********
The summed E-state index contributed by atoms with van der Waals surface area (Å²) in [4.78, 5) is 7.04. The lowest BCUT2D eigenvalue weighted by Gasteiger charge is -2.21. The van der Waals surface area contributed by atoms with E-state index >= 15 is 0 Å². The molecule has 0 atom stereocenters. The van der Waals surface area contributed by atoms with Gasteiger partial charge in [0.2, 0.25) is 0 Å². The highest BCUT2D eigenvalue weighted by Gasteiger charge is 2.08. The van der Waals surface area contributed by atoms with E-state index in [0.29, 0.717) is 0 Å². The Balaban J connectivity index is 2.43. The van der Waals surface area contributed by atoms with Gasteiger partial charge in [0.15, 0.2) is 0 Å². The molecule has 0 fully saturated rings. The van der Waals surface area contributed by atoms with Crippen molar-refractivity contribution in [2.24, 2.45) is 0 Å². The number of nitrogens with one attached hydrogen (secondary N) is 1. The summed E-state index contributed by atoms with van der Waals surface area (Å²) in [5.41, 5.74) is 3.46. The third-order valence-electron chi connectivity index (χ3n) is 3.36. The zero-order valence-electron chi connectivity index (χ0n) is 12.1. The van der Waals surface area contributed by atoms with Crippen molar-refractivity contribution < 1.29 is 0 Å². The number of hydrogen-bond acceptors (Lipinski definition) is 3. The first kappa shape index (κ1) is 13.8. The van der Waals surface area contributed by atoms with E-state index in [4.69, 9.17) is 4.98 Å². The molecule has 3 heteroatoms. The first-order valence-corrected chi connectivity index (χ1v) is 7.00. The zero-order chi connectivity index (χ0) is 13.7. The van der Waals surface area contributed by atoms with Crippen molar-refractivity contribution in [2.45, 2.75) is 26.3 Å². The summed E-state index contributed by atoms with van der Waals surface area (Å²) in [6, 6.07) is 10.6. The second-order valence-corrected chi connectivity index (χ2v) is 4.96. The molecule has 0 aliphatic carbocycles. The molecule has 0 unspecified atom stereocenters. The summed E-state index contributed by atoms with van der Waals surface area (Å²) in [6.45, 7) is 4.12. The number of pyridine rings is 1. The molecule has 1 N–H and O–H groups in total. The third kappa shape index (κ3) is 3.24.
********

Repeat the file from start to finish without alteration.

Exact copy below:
The summed E-state index contributed by atoms with van der Waals surface area (Å²) in [4.78, 5) is 7.04. The lowest BCUT2D eigenvalue weighted by Gasteiger charge is -2.21. The van der Waals surface area contributed by atoms with E-state index >= 15 is 0 Å². The molecule has 0 atom stereocenters. The van der Waals surface area contributed by atoms with Gasteiger partial charge in [0.2, 0.25) is 0 Å². The highest BCUT2D eigenvalue weighted by Gasteiger charge is 2.08. The van der Waals surface area contributed by atoms with E-state index in [0.29, 0.717) is 0 Å². The Balaban J connectivity index is 2.43. The van der Waals surface area contributed by atoms with Gasteiger partial charge in [0.15, 0.2) is 0 Å². The molecule has 0 fully saturated rings. The van der Waals surface area contributed by atoms with Crippen molar-refractivity contribution in [2.24, 2.45) is 0 Å². The number of nitrogens with one attached hydrogen (secondary N) is 1. The summed E-state index contributed by atoms with van der Waals surface area (Å²) in [5.41, 5.74) is 3.46. The third-order valence-electron chi connectivity index (χ3n) is 3.36. The zero-order valence-electron chi connectivity index (χ0n) is 12.1. The van der Waals surface area contributed by atoms with Crippen molar-refractivity contribution < 1.29 is 0 Å². The number of hydrogen-bond acceptors (Lipinski definition) is 3. The first kappa shape index (κ1) is 13.8. The van der Waals surface area contributed by atoms with E-state index in [4.69, 9.17) is 4.98 Å². The molecule has 3 heteroatoms. The first-order valence-corrected chi connectivity index (χ1v) is 7.00. The zero-order chi connectivity index (χ0) is 13.7. The van der Waals surface area contributed by atoms with Crippen molar-refractivity contribution in [2.45, 2.75) is 26.3 Å². The summed E-state index contributed by atoms with van der Waals surface area (Å²) in [6, 6.07) is 10.6. The second-order valence-corrected chi connectivity index (χ2v) is 4.96. The molecule has 0 aliphatic carbocycles. The molecule has 0 unspecified atom stereocenters. The summed E-state index contributed by atoms with van der Waals surface area (Å²) in [6.45, 7) is 4.12. The number of pyridine rings is 1. The molecule has 1 N–H and O–H groups in total. The third kappa shape index (κ3) is 3.24.